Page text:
It is no secret that at the time of independence, the Communists openly supported the formation of Pakistan. “Not only did the Communists support the demand for Pakistan but went much further by saying that every linguistic group in India had a distinct nationality and was therefore entitled, as they claimed was the case in the USSR, to the right to secede.”

Independence did not put a stop to Communist treachery. On the heels of Independence, the new Indian Government was faced with the problem of the integration of the princely states numbering over five hundred. Here was fertile ground for the Communists, especially Hyderabad, then at the mercy of Kasim Rizvi and his fanatical band of terrorists known as the Razakars. In February 1948, the Second Congress of the Communist Party of India proclaimed that India’s independence was a sham and decided to support the Razakars. They struck a deal with the Nizam’s Government and joined hands with the Nizam’s forces – the Razakars – to fight Hyderabad’s accession to India with the help of Pakistan. As with most terrorists, the forte of the Razakars was committing atrocities on unarmed civilians, not fighting a professional army. When Sardar Patel sent troops into Hyderabad, the Razakars crumbled before the advance of the Indian Army. Kasim Razvi ran away to Pakistan, handing over the bulk of his guns and other armaments to the Communists. The Communists kept up an armed insurrection in the Telangana region for a few years until ordered to stop by the Soviet Dictator Stalin.

But now, Marxist historians claim that the Communists joined the Congress in their fight against the Razakars who represented feudal interests! So, the action in Hyderabad was a ‘class struggle’ against the oppressors, except that the Communists sided with the Razakars! So, Rizvi and the Razakars were not Muslim fundamentalists but feudal exploiters of the people! To explain away the fact that the Communists joined hands with these ‘feudal exploiters’, their historians simply reverse the truth; they now claim that they fought against them. This way, they hope they can have it both ways.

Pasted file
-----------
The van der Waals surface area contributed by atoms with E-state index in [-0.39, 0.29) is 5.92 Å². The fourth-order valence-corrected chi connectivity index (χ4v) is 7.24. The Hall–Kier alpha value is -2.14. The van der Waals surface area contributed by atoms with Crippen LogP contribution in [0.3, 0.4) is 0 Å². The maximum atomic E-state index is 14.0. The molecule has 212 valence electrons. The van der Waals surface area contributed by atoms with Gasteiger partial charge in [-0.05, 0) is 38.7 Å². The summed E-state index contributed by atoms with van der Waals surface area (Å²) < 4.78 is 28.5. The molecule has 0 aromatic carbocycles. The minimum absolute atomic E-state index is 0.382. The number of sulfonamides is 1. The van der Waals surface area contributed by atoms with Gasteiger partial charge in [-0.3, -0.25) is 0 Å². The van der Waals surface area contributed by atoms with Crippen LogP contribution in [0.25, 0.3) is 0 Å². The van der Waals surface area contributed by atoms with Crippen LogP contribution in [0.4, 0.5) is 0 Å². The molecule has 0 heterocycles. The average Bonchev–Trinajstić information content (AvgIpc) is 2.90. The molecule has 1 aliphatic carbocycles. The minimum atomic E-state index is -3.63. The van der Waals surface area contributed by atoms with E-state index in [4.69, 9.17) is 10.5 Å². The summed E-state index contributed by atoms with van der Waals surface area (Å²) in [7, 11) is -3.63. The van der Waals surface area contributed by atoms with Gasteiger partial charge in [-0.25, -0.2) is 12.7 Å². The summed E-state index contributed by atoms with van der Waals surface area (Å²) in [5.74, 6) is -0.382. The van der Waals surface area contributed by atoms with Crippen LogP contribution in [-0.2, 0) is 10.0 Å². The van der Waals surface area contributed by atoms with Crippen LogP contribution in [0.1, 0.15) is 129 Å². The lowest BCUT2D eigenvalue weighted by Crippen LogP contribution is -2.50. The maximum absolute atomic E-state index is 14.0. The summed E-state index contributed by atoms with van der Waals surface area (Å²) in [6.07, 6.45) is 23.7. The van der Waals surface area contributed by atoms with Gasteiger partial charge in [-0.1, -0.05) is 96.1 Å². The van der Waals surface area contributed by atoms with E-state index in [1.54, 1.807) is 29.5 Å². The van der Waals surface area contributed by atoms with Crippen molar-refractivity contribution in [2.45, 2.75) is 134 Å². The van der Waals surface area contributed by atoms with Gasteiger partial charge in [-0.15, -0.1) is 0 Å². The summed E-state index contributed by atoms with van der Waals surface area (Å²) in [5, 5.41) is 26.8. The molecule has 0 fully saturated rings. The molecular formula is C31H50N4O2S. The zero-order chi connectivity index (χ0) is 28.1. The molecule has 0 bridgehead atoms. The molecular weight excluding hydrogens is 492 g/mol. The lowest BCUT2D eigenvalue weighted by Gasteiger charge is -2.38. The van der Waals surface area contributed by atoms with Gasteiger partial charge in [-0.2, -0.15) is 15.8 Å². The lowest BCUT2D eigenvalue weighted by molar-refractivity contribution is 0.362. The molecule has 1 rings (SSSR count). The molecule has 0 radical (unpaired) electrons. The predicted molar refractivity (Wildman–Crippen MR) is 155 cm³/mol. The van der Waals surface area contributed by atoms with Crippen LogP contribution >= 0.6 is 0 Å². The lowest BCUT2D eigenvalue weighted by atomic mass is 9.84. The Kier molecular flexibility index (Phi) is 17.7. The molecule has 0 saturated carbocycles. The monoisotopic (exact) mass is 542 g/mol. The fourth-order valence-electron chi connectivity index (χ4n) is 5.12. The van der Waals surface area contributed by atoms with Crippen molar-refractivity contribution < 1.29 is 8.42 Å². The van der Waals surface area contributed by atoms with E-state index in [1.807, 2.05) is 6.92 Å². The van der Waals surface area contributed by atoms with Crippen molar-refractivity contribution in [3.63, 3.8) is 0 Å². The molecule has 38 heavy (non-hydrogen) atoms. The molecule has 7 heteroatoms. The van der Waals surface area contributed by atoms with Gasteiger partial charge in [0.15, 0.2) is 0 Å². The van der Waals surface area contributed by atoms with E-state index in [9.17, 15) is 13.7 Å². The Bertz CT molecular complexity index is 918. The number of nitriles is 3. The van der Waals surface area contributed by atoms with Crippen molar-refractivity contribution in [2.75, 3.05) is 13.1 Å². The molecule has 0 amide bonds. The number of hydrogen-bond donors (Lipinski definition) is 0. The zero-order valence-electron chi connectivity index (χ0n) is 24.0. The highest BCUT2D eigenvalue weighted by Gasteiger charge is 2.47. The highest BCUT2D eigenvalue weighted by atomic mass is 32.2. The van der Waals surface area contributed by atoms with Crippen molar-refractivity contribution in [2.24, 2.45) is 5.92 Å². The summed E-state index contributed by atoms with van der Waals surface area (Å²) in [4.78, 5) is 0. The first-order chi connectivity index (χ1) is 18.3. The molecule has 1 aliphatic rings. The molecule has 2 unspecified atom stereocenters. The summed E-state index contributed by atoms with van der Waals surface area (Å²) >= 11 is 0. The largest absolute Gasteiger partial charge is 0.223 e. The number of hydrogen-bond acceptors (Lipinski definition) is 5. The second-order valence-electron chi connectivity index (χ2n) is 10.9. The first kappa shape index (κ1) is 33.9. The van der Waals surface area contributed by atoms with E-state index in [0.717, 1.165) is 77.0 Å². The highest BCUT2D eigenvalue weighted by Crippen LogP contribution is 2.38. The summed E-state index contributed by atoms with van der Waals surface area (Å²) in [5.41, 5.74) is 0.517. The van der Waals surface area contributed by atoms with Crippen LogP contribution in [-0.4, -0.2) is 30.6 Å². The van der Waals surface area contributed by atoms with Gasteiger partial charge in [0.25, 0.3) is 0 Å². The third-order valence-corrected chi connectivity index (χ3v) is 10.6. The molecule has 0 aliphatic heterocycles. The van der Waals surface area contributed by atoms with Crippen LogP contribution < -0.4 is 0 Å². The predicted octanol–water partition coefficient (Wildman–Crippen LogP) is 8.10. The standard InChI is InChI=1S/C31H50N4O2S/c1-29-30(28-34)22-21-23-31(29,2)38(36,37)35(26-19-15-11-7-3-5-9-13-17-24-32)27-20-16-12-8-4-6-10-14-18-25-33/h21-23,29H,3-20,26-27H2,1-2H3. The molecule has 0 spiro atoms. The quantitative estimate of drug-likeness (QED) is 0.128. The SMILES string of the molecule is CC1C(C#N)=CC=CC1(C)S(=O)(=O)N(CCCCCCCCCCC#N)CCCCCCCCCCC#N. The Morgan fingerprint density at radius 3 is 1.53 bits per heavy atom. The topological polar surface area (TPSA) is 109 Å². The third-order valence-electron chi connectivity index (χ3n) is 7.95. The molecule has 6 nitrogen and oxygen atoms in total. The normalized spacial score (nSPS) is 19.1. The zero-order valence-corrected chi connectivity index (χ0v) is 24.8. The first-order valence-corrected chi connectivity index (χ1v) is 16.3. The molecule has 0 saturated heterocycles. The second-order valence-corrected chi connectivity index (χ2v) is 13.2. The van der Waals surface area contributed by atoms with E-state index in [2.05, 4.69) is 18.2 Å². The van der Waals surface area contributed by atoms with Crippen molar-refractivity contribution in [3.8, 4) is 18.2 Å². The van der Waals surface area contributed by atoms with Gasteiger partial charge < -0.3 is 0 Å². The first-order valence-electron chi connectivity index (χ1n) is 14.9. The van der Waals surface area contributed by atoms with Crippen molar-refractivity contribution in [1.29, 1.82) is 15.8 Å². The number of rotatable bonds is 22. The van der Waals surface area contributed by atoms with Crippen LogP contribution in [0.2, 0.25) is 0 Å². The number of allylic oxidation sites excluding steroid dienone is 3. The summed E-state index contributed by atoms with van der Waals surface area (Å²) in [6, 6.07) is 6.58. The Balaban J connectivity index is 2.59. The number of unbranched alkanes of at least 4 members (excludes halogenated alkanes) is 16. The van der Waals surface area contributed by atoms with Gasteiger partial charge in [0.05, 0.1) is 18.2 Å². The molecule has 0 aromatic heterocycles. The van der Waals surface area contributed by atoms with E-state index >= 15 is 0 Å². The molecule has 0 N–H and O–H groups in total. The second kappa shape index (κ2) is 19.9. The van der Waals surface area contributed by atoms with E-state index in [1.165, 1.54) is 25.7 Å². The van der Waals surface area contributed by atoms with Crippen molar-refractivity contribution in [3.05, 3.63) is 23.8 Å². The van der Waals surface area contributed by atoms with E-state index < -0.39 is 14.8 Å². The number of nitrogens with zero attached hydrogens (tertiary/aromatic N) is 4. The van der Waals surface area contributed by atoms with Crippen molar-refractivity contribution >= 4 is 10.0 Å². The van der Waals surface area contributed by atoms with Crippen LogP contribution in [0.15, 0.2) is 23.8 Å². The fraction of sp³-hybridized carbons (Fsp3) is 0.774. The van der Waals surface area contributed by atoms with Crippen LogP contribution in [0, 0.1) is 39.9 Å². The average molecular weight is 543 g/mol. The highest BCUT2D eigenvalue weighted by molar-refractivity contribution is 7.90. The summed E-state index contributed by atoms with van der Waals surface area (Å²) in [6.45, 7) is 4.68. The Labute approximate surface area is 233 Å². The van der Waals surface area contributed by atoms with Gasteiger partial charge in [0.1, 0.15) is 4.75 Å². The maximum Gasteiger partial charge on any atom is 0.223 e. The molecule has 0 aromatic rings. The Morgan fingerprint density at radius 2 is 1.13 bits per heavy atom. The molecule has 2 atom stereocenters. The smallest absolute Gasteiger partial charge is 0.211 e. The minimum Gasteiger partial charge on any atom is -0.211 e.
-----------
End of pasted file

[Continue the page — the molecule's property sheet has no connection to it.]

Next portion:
This trail of treachery continued unabated. When China attacked India in 1962, the Communists were on the Chinese side. In 1964, when China exploded its first nuclear bomb, the Indian Communists greeted it with glee. But recently when India conducted nuclear tests the Indian Communists and their allies in the Congress – including the new found object of the adoration, Sonia Gandhi – vociferously condemned Indian tests. The more things change, the more they remain the same.

Further Reading:

Attempt to whitewash Moplah atrocities is latest case of Communist schizofascism (Article by Ram Madhav).

COMMUNISTS AND ‘AZAADI’

Why Communists opposed the Constitution? A must know quote of Dr.Ambedkar from his speech on 25th November 1949 (Reference from archives of Parliament debates).

Communists colluded with Nizam’s Razakars (KM Munshi Memoirs)

The Moplah Genocide of the Malabar Hindus

August 2021 marks the completion of a hundred years of the brutal episode in human history – The Moplah Genocide of the Malabar Hindus.

A recent news report that a three-member committee of the Indian Council of Historical Research (ICHR), which was formed to review the names of “freedom fighters” from 1857 to 1947, is said to have considered removing the names of ‘Moplah martyrs of 1921 from the Dictionary of Martyrs of India’s Freedom Struggle. Along with Variamkunnath Kunhamed Haji and Ali Musaliar, the Moplah Rebellion leaders responsible for the Moplah Massacre of Hindus, 387 others who died during the Moplah Massacre will also be removed. The dictionary is jointly published by the Ministry of Culture and the Indian Council of Historical Research (ICHR).

A three-member panel, set up the ICHR which reviewed the entries in the fifth volume of the dictionary, has reportedly stated that the 1921 rebellion was never part of the independence struggle but a fundamentalist movement focused on religious conversion. None of the slogans raised by the rioters were in favour of nationalism and anti-British in content, it noted. According to the report, the panel has noted that the rebellion was an attempt to establish a Caliphate. “Had it succeeded, a Caliphate would have been established in the region too and India would have ended up losing that part from its territory”, The Hindu quoted sources as saying.

Further, the panel concluded that Haji was a rioter who established a Sharia court and beheaded a large number of Hindus. Those who died at the hands of the rioters were non-believers. The committee also stated that a large number of alleged ‘Moplah martyrs’, who were under-trial prisoners, died due to diseases such as cholera and natural causes hence cannot be treated as martyrs. Only a handful of them were executed by the government after court trial, the panel noted.

In this context, it is worth recalling eyewitness accounts of the Mopla Rebellion by Annie Besant and Madhavan Nair.

Eyewitness accounts of the Mopla Rebellion by Annie Besant and Madhavan Nair.